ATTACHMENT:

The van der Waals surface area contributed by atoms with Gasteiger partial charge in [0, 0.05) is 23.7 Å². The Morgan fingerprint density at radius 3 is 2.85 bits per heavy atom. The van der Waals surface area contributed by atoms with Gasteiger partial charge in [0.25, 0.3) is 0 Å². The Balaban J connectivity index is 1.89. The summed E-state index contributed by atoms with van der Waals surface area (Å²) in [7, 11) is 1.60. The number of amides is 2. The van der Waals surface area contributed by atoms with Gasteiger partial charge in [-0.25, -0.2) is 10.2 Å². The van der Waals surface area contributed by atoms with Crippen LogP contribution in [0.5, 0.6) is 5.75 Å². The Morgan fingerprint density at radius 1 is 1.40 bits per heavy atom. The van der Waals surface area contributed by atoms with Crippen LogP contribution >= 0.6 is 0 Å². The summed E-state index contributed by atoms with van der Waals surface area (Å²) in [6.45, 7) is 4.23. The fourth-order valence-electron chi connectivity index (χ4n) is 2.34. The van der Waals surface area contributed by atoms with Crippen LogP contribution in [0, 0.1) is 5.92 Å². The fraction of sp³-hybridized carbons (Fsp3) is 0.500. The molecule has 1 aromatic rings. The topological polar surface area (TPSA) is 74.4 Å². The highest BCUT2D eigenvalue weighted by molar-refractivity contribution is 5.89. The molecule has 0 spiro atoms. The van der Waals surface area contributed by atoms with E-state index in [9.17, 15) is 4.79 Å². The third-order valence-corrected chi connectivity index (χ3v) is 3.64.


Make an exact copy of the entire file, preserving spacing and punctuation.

The van der Waals surface area contributed by atoms with Gasteiger partial charge in [0, 0.05) is 23.7 Å². The Morgan fingerprint density at radius 3 is 2.85 bits per heavy atom. The van der Waals surface area contributed by atoms with Gasteiger partial charge in [0.25, 0.3) is 0 Å². The Balaban J connectivity index is 1.89. The summed E-state index contributed by atoms with van der Waals surface area (Å²) in [7, 11) is 1.60. The number of amides is 2. The van der Waals surface area contributed by atoms with Gasteiger partial charge in [-0.25, -0.2) is 10.2 Å². The van der Waals surface area contributed by atoms with Crippen LogP contribution in [0.5, 0.6) is 5.75 Å². The Morgan fingerprint density at radius 1 is 1.40 bits per heavy atom. The van der Waals surface area contributed by atoms with Crippen LogP contribution >= 0.6 is 0 Å². The summed E-state index contributed by atoms with van der Waals surface area (Å²) in [6.45, 7) is 4.23. The fourth-order valence-electron chi connectivity index (χ4n) is 2.34. The van der Waals surface area contributed by atoms with Crippen LogP contribution in [0, 0.1) is 5.92 Å². The fraction of sp³-hybridized carbons (Fsp3) is 0.500. The molecule has 1 aromatic rings. The topological polar surface area (TPSA) is 74.4 Å². The highest BCUT2D eigenvalue weighted by molar-refractivity contribution is 5.89. The molecule has 0 spiro atoms. The van der Waals surface area contributed by atoms with E-state index in [9.17, 15) is 4.79 Å². The third-order valence-corrected chi connectivity index (χ3v) is 3.64.